Bangladesh's economic crisis and lost sovereignty of political leadership

Bangladesh's economic crisis and lost sovereignty of political leadership

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prothom hello ,

Debapriya Bhattacharya

There are many reasons behind the emergence of this situation. Firstly, the required amount of tax could not be collected from domestic sources. Secondly, it was not possible to stimulate private investment. There are many other reasons why even foreign aided projects could not be implemented on time. Infrastructure projects are being implemented at exorbitant costs.

It is not that the government did not start people-oriented projects. Many projects were launched under the social safety net programme. But nominal allowances have been given to the beneficiaries. There has been corruption in distributing the allowance among the real beneficiaries. Above all, there is gross neglect in the education and health sectors. We have not been able to allocate more than 2 percent of GDP to education. We have not been able to allocate more than one percent of GDP to the health sector.

The official figures released in recent times regarding the socio-economic condition of the country are worth noting. A special picture has emerged. For example, a recently published sample vital statistics report shows that the average life expectancy of people in Bangladesh has decreased, infant mortality rate has increased. People are borrowing to survive. Food insecurity has increased. Unemployment has increased among the youth. About 40 percent of the labor force is either unemployed or lacks education. The little employment that has taken place is in the informal sector, there is no respectable employment. According to the government's household survey, inequality between consumption, income and wealth has increased sharply. Bangladesh is now one of the top countries in the world with a rapidly growing ultra-wealthy population.

prothom hello ,

How did this difference come about?

Debapriya Bhattacharya

It must be acknowledged that this Government has made sustained efforts to maintain a transformative vision and practical roadmap. There have been some positive, isolated and random, policies and programs for public welfare. But the lack of democracy in this journey made it hostage to vested interests and development efforts did not yield balanced results. The energy sector has made the situation worse.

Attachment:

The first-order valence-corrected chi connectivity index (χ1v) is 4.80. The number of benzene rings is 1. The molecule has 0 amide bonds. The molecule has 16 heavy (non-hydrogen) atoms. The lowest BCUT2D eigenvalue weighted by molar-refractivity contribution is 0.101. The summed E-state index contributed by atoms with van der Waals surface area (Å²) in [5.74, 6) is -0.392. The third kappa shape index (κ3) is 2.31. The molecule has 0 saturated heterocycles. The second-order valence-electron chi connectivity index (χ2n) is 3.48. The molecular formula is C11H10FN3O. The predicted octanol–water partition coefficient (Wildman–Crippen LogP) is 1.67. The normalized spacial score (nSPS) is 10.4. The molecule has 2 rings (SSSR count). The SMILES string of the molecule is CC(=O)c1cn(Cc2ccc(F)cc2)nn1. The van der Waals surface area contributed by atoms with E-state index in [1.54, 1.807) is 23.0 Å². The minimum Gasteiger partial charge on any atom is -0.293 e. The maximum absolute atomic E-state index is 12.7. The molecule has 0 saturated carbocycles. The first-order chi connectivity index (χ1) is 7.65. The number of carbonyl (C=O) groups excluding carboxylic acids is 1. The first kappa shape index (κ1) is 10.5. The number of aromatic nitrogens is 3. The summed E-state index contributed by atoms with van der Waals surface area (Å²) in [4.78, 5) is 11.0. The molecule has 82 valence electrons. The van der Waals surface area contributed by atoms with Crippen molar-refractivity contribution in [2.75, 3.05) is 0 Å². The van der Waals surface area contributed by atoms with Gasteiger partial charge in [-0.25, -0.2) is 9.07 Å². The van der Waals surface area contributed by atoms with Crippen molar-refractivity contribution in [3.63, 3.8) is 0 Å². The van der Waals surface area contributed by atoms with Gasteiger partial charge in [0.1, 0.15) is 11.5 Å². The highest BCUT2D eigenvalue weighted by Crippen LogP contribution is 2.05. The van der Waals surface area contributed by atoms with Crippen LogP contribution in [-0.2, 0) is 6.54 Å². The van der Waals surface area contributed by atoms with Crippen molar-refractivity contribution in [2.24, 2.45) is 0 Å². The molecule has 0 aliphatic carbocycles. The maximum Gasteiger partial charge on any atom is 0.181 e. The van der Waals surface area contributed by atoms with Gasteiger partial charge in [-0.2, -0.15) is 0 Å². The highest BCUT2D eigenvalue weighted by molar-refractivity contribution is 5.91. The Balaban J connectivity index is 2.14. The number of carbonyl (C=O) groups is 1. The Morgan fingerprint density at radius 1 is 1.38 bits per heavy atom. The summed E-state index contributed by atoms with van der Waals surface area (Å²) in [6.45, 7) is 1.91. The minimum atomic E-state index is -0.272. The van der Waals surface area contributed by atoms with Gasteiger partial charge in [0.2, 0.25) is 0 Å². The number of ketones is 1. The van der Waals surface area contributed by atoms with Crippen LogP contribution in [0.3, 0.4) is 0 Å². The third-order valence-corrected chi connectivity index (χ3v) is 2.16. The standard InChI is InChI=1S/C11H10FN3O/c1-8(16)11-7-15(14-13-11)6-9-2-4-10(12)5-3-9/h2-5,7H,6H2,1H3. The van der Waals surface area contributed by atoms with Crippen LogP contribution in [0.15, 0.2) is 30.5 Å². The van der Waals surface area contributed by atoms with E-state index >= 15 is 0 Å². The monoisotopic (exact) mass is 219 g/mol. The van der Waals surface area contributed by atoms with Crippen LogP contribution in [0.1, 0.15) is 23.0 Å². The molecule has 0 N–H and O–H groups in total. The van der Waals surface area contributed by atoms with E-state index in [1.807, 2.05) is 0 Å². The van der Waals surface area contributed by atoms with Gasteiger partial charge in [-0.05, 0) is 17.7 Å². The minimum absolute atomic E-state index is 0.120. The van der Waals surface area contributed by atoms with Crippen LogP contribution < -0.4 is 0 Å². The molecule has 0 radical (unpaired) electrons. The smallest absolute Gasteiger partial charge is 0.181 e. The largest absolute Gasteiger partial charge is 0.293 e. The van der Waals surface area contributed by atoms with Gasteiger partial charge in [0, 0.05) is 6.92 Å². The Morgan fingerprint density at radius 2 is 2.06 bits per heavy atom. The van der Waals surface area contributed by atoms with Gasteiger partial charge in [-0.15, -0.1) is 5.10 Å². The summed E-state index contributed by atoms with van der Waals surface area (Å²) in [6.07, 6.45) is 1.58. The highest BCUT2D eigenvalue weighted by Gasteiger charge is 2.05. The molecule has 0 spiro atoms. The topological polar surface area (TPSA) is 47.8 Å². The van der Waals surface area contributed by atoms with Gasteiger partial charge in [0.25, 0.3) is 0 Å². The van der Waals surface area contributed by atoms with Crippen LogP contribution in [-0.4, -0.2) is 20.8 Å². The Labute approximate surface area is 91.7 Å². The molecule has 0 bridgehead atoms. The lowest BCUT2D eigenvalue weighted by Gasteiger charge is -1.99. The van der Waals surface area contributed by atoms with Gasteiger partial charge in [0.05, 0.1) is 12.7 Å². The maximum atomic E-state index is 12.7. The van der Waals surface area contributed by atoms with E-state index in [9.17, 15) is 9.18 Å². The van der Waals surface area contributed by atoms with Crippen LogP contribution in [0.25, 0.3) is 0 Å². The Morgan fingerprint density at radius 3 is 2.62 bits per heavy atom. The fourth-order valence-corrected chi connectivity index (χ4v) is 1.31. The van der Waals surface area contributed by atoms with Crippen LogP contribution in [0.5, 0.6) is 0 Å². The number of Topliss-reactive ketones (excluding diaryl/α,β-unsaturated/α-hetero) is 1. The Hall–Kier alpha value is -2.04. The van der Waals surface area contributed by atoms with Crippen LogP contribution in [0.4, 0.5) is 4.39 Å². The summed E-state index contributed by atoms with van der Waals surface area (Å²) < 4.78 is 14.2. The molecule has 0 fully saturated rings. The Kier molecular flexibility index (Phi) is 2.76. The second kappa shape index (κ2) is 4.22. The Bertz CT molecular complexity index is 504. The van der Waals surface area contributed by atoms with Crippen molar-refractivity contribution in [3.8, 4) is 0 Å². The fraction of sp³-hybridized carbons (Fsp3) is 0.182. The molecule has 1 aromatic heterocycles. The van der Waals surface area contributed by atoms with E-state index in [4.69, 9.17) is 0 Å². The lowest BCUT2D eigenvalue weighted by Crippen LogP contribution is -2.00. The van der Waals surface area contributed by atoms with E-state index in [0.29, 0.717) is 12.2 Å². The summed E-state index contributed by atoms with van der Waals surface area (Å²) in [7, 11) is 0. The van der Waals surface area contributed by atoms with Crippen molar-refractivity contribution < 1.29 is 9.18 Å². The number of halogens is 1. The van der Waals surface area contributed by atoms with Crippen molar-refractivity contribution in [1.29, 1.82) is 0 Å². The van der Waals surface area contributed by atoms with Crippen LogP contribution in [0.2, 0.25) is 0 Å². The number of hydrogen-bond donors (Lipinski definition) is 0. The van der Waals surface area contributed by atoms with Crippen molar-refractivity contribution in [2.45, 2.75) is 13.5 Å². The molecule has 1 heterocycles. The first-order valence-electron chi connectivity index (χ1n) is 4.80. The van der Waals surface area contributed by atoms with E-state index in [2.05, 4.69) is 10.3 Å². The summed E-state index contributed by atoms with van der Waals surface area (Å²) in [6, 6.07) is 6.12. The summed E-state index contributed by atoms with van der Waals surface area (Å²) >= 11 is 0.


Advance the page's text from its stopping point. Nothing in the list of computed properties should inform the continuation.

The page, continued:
There has been a significant change in the pattern of vested interest groups in Bangladesh in the last one and a half decades. Now BGMEA cannot be called a monopoly of power. Now there are massively powerful and influential people in the energy sector, bank owners, i.e. defaulters, contractors of mega infrastructure construction.

prothom hello ,

Why are all these problems not being solved?

Debapriya Bhattacharya

From the experience of different countries, it has been seen that a single engine aircraft can fly only up to a certain distance and not more than that. While one engine is operating, the steps necessary to start the other engine cannot be taken. Such countries invariably turn away from democracy and become authoritarian states.

In a democratic system, the government gets feedback from the people, but in those political systems this penetration gradually stops. It is characterized by lack of democracy within the party, absence of representative local government, uncompetitive national elections, etc. Administration, law enforcement agencies, judiciary and monitoring agencies lose their neutrality. A scheming professional community, controlled media and a dysfunctional civil society emerge.

An unholy nexus has now developed in Bangladesh between the political elite, the business community and groups within the state apparatus. This alliance hinders accountability and transparency in the economy. Yet competition and transparency are vital to take Bangladesh to the next level of inclusive and expansive growth.

It must be kept in mind that a competitive economy requires competitive politics. Our politics is now disappearing. In political, social and economic practice subordinate loyalty and meritless relations have been given priority over rights and merit. This is a major hindrance to enterprise, innovation and excellence.

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